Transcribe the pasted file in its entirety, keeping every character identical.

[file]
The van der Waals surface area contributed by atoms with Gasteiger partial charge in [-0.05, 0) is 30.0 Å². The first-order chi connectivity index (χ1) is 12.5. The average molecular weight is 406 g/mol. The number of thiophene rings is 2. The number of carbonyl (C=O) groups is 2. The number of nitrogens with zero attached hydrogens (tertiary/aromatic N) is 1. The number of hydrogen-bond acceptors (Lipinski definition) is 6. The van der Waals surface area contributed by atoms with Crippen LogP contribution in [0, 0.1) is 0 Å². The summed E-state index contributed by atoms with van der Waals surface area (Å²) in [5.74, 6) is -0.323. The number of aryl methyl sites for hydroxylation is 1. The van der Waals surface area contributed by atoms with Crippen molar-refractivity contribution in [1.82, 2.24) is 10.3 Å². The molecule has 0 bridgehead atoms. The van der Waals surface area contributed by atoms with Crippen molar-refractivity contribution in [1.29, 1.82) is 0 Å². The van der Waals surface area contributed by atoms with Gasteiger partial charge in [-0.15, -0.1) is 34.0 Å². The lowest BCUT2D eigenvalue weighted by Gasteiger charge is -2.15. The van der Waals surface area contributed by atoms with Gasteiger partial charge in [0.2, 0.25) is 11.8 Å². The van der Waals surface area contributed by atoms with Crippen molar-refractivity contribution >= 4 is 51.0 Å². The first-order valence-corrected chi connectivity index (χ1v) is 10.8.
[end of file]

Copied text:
The van der Waals surface area contributed by atoms with Gasteiger partial charge in [-0.05, 0) is 30.0 Å². The first-order chi connectivity index (χ1) is 12.5. The average molecular weight is 406 g/mol. The number of thiophene rings is 2. The number of carbonyl (C=O) groups is 2. The number of nitrogens with zero attached hydrogens (tertiary/aromatic N) is 1. The number of hydrogen-bond acceptors (Lipinski definition) is 6. The van der Waals surface area contributed by atoms with Crippen LogP contribution in [0, 0.1) is 0 Å². The summed E-state index contributed by atoms with van der Waals surface area (Å²) in [5.74, 6) is -0.323. The number of aryl methyl sites for hydroxylation is 1. The van der Waals surface area contributed by atoms with Crippen molar-refractivity contribution in [1.82, 2.24) is 10.3 Å². The molecule has 0 bridgehead atoms. The van der Waals surface area contributed by atoms with Crippen molar-refractivity contribution in [1.29, 1.82) is 0 Å². The van der Waals surface area contributed by atoms with Gasteiger partial charge in [-0.15, -0.1) is 34.0 Å². The lowest BCUT2D eigenvalue weighted by Gasteiger charge is -2.15. The van der Waals surface area contributed by atoms with Gasteiger partial charge in [0.2, 0.25) is 11.8 Å². The van der Waals surface area contributed by atoms with Crippen molar-refractivity contribution >= 4 is 51.0 Å². The first-order valence-corrected chi connectivity index (χ1v) is 10.8.